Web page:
The case for Imran Khan’s coronavirus speech

Published: March 20, 2020
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In most of my conversations about the political state of affairs in Pakistan, the consensus is often on two topics: a) critique of the performance of the Imran Khan-led government over the past few months, and b) an appreciation for Khan’s oratory skills after most, if not all, broadcasted speeches. In an age of populist politics, political divisiveness, online echo-chambers, there are few global leaders who have the unique capability to make people listen to them beyond the divides of politics, class, and religion.

After listening to his speeches, I often go online and find people mentioning how they fall for Khan’s words every single time despite the disappointments they have in his government. What is it about Khan’s communications skills that makes people want to listen to him despite their political differences with him? As someone who has grown increasingly sceptical of Khan, I still find myself listening to all his speeches and even agreeing with most of them. He still remains one of the few leaders who has leveraged his oratory skills for a communication strategy that resonates on at least some level with Pakistanis from all walks of life. Why do people – whether conservative, liberal, libertarian – listen to him with their undivided attention despite a recognition of his failures in governance?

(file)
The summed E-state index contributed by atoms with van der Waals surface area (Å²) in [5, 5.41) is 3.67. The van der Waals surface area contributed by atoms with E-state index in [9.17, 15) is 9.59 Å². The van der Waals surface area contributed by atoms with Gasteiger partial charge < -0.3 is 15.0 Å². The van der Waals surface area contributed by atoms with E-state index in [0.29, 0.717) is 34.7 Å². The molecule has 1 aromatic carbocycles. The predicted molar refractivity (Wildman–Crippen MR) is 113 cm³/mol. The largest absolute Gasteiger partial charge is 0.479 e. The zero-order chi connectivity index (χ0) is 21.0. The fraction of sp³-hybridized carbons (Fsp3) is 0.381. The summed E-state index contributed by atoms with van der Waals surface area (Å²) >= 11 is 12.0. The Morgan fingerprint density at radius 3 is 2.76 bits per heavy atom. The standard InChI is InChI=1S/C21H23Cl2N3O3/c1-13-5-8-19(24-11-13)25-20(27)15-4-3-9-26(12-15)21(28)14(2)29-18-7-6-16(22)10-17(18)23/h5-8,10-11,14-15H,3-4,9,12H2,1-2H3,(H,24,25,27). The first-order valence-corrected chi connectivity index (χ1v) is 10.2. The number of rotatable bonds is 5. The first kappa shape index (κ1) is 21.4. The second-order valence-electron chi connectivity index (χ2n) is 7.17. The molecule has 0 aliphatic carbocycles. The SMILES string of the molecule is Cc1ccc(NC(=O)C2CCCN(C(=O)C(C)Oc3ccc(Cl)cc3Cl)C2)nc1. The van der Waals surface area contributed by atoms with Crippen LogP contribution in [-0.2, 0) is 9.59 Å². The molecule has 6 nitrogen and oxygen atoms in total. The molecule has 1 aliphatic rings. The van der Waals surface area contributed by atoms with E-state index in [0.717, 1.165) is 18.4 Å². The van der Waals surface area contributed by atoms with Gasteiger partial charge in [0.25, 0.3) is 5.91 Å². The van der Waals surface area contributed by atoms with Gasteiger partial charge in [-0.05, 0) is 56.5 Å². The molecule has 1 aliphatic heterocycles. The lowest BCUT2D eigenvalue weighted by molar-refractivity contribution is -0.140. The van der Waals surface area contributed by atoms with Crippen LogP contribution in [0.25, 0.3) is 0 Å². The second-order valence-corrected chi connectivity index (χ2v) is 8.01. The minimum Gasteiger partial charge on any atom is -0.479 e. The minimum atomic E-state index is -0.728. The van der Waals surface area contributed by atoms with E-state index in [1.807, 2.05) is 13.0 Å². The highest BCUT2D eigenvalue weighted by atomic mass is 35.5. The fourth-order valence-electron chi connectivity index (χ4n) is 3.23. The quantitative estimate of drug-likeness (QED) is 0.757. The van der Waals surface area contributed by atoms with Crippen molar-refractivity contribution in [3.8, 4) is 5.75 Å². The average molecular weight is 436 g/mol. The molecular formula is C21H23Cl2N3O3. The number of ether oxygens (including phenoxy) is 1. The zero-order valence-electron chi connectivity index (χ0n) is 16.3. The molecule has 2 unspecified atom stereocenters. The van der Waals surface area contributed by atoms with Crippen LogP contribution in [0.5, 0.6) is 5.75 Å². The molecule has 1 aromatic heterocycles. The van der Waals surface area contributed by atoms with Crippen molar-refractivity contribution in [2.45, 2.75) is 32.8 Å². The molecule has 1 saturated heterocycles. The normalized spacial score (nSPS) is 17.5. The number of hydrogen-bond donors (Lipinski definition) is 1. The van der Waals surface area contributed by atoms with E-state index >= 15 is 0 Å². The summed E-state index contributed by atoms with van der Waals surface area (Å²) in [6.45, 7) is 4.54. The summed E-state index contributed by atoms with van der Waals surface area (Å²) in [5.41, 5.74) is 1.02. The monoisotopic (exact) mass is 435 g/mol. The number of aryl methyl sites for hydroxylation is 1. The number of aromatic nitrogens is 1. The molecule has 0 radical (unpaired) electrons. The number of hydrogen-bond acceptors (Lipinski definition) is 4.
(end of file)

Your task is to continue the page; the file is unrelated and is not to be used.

In the book, The Righteous Mind: Why Are Good People Divided by Politics and Religion, Jonathan Haidt argues that our moral responses are guided more by emotional intuitions rather than reason and logic. His research highlights that our responses to scenarios rest on five major “moral foundations” that he believes include: care, fairness, loyalty, authority, and sanctity. He concludes that successful leaders in the past have been able to guide people’s emotions in the direction of the logic they wanted them to see. Moreover, they also base their arguments across a range of moral foundations to resonate with the majority. I will use Haidt’s framework to analyse Khan’s speech after the COVID-19 outbreak in Pakistan.

Khan addressed the nation on March 17th, to announce the government’s measures to address the pandemic in Pakistan. While you or I may not agree with all his approaches, yet we still listen to him, agree on some level, and even understand his perspective and rationale. He makes you see the nuance and greys of policy-making during the course of his speech. Haidt’s principle of five moral foundations explains what makes his speeches effective.

Care: Since this a foundation that holds priority for liberals due to their focus on compassion towards others in formulation of a moral response, Khan invokes this foundation in almost all his speeches. Even in his speech following the COVID-19 pandemic, he articulated his concern for the destitute in such circumstances. Moreover, it was through this foundation that he guided people to see his rationale to not shut down the cities as people could “die from hunger”.